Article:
Florida minimum staff hours per week vary by number of residents. For example:
- If a facility has up to five residents, they must maintain 168 staff hours per week
- Between six and 15 residents requires 212 hours
- At 16 to 25, the requirement is 253 hours
- And a range of 26 to 35 residents requires 294 hours
For every 20 residents that a facility has over the age of 95, 42 hours have to be added each week, translating to about one full-time employee for every 20 residents.
But beyond these minimum requirements, administrators are tasked with maintaining staff counts that provide enough qualified staff to provide proper supervision of residents—this includes arranging for services that meet residents’ scheduled and unscheduled service needs, contracts, and required resident care standards. This responsibility also includes ensuring that adequate staff are awake during hours needed to meet scheduled and unscheduled needs.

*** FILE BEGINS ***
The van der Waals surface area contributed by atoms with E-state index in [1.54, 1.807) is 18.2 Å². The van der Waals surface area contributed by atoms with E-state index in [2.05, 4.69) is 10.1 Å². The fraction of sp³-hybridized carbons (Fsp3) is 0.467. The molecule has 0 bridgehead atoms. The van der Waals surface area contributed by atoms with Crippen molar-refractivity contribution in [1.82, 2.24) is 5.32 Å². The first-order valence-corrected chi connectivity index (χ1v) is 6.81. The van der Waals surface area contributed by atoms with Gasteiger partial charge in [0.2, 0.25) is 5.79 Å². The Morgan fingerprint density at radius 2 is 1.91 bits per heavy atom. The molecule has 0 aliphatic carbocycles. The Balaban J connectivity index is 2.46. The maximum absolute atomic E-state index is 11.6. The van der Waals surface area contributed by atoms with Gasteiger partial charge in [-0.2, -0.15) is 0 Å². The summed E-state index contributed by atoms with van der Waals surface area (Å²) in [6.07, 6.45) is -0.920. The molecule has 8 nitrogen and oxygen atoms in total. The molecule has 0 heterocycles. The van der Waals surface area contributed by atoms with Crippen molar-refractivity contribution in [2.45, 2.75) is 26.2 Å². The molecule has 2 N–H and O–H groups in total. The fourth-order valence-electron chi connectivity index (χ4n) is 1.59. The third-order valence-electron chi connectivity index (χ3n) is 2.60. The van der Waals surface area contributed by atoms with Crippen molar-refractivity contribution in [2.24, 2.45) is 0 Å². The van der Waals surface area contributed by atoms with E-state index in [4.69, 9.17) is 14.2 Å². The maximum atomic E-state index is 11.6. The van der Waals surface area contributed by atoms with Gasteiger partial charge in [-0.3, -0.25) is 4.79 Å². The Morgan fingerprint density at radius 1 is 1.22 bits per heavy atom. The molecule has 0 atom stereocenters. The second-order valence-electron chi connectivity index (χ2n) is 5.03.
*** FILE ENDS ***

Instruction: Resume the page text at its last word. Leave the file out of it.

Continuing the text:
In Florida, if a licensing agency determines resident needs aren’t being met or service plans aren’t being followed because of insufficient staff, facilities are then responsible for providing additional or appropriately qualified staff.
Benefits of Proper Staffing Levels
Administrators who establish and achieve proper staffing levels will see results that reverberate through quality of care, revenues, reduced burnout, and easier hiring, retention, and improvement.
Insufficient staffing ratios can have significant negative impacts on residents in nursing homes and assisted living staffing ratios are no different. Healthy staffing ratios can improve the quality of care and quality of life of your residents. In nursing homes, these results have translated to fewer pressure ulcers, lower restraint use, decreased infections, improved activities of daily living independence, decreased weight loss, a reduction in improper and overuse of antipsychotics, and lower mortality rates.